Based on measurements we collected on the UK’s research aircraft in 2016, we have derived the first regional inverse modeling based estimates from India (Say et al., 2019). We show that CFCs are not in widespread use and there is Continue reading First halocarbon emissions from India→
This past summer, researchers across the UK and India are teaming up to study the Indian monsoon as part of a £8 million observational campaign using the NERC research aircraft BAe-146. India receives 80% of its annual rainfall in three months – Continue reading Measuring greenhouse gases during India’s monsoon→
In parallel with efforts to create a detailed bottom-up inventory (National Atmospheric Emissions Inventory) for the major greenhouse gases, the UK has funded four monitoring stations to infer emissions for the purposes of verification. In our new study, available on Continue reading Estimating the UK’s greenhouse gas emissions→
One of my main research interests is in measuring the concentrations of greenhouse gases in South Asia, an area that holds significant implications for global climate and climate policies. Despite its importance, this region of the world is poorly monitored Continue reading In situ greenhouse gas measurements in India→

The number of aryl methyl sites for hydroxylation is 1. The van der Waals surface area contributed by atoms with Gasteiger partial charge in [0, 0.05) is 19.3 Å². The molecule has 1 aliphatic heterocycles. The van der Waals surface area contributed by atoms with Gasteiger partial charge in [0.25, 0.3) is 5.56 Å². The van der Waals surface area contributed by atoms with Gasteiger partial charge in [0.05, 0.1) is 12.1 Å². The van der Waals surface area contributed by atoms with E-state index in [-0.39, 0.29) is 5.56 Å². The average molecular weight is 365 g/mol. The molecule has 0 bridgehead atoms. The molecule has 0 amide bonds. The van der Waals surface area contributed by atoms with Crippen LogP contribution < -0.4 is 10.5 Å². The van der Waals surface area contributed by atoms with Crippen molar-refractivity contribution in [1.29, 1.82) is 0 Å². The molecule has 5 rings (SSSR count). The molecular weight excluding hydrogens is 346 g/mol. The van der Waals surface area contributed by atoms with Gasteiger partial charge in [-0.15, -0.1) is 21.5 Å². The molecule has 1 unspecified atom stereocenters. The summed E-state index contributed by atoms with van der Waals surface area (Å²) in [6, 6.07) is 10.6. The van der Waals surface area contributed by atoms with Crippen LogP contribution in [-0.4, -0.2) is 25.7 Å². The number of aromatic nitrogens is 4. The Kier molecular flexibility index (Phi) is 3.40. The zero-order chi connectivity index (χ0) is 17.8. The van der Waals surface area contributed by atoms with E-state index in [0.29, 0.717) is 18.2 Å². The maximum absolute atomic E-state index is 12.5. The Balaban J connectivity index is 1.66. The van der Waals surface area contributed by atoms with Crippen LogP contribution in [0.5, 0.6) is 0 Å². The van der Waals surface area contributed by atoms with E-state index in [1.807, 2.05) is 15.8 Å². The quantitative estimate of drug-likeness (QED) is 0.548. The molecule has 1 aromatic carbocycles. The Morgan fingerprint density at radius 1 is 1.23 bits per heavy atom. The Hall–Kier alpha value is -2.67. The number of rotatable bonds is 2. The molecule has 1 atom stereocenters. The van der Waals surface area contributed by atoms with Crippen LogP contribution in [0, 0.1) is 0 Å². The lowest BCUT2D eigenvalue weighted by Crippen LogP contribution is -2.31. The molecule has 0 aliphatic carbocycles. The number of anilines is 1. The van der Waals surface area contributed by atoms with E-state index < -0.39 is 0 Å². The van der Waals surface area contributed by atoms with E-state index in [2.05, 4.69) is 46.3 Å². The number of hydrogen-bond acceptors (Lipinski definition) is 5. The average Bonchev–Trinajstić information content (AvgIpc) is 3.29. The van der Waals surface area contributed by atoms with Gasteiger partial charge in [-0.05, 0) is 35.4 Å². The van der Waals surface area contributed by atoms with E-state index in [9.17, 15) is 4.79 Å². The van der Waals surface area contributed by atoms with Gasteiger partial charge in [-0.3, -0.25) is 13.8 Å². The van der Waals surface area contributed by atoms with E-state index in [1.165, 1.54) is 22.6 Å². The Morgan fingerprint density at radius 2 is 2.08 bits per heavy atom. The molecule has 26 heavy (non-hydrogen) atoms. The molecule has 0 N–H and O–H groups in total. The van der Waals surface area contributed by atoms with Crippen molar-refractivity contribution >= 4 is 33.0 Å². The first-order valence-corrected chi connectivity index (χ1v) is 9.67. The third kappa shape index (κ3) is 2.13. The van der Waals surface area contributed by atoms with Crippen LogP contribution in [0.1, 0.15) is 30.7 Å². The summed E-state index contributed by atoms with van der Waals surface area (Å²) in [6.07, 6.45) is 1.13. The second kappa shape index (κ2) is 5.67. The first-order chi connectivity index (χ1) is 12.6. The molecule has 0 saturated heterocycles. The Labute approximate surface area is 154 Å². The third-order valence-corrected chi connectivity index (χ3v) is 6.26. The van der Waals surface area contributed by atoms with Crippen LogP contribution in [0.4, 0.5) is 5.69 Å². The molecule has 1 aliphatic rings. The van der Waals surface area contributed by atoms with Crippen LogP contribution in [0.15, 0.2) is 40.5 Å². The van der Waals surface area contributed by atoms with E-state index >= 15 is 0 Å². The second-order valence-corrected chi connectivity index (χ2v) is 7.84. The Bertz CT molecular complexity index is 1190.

The electron capture detector was installed in Darjeeling in March 2012. Measurements of N2O and SF6 are underway and 4 months of CH4 have already been collected!
My instrument was deployed to Darjeeling in November 2011. Measurements of CH4 are currently underway! The installation of the ECD is expected in spring 2012. More information and pictures about the deployment can be found here!
Atmospheric methane (CH4) and (N2O) are major long-lived greenhouse gas and have the second and third highest radiative forcing after carbon dioxide (CO2). A positive radiative forcing means that the atmosphere is being warmed, while a negative forcing means that cooling Continue reading How are greenhouse gases measured?→